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Keeping the Bilge Dry Installing an Automatic Bilge Pump


By Jack and Alex Wilken ‘Bilge water’, ‘sweet bilge’, ‘dry


bilge’, and ‘that’s a lotta bilge’ are all ways the word “bilge” is used, but mostly we hope for a dry one. Bilges are for the most part unseen, unless we take a moment to lift the cabin sole to see what’s happening. It is possible to monitor or empty them with electronic or mechanical sensors that will turn on an alarm or start the bilge pump. In the “good” old days we would be


referring to a brass tube with a plunger, a bucket, or some such nautical oldie, but today ‘bilge pump’ could mean a manual, engine driven, or electric pump. Although the most popular of these today is the electric bilge pump, all boats still need some kind of manual equipment to deal with flooding in an emergency like when the batteries fail. In this column we will just focus on the electric bilge pump.


Types of pumps There are three types of electric


bilge pumps: submersible, impeller, and diaphragm. The mounting and wiring can be different for each one, and each has its pros and cons. In this article we’ll cover the one which in some ways is the simplest- the submersible pump. These pumps are quiet, with low battery drain, will pump cleanish bilge water without an extra intake filter and


have a high rate of flow as long as the head is low. (‘Head’ is the difference in height between the pump and the highest level of the discharge hose.) For example, one manufacture states a flow of 1000 GPH (Gallons/Hour) with no head or rise in the discharge hose but a flow of 800GPH with a 3 foot head. P.S.I. Head(in feet) 2.1 4.3 6.5 8.7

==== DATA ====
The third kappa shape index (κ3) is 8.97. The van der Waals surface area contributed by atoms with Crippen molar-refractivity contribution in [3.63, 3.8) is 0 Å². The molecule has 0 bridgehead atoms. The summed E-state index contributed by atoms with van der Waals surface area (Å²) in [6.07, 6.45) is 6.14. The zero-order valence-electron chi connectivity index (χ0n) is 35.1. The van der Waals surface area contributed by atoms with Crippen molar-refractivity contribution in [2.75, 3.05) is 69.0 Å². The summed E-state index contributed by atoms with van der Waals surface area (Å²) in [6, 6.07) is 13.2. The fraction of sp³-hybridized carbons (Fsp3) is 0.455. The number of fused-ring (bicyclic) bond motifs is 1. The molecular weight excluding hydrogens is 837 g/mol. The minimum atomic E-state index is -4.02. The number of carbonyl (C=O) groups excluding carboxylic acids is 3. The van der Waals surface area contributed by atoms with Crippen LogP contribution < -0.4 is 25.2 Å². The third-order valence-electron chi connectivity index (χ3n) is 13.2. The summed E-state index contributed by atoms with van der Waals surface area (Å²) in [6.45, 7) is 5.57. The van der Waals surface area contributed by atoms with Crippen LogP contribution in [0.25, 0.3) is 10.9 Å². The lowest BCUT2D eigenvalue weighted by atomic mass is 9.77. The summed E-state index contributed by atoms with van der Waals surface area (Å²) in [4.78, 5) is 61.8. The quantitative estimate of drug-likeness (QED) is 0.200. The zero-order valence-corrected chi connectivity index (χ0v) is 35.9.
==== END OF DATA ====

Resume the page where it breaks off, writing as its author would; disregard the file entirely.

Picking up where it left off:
5


10 15 20


It is also important to use the


recommended hose size since a smaller size will further slow the flow rate. One of the cons of these pumps is that the water between the pump and the highest level of the hose will return to the bilge when the pump turns off.


Diagram 1 Head


Riser Loop


and then the pump snaps into it. (See photos) Depending on the size of the space where you will mount the pump and whether all of the bilges drain to a single low point, you should choose the largest pump that will fit. If you have separate bilges you will need a pump for each. A smaller boat is more susceptible to a leak than a big one because the same amount of water coming in will sink it sooner, so do not buy small based on the size of your boat. If you can fit a 1000 GPH pump, use it. They can sell for less than $50. Choosing the appropriate capacity pump for your boat means deciding what you want the bilge pump system to do. ABYC divides it like this, “These standards apply to all boats equipped with electric bilge pump systems intended for control of spray, rain water, and normal accumulation of water due to seepage and spillage.” and exceptions, ie “Pumps intended for damage control and Damage control systems. We will discuss this in a later article.


Sensors There are two common types of


Mounting is straight forward- it


goes into the lowest part of the bilge (See Diagram 1). Some models come with a base that can be screwed down


sensors that will activate the submersible pump when the water level increases- a float switch or electronic sensor. Some submersible pumps come with a float switch connected to or incorporated into them. This, obviously, simplifies the installation. There are several configurations of the float switch, but mostly it comes down to whether it is in a protective housing or not. (The housing gives you protection from large objects in the bilge, but then you don’t have the ability to reach in there


Bilge pump with mounting base and internal float switch. 48° NORTH, JANUARY 2011 PAGE 72


Mount pump as low as possible in the bilge.


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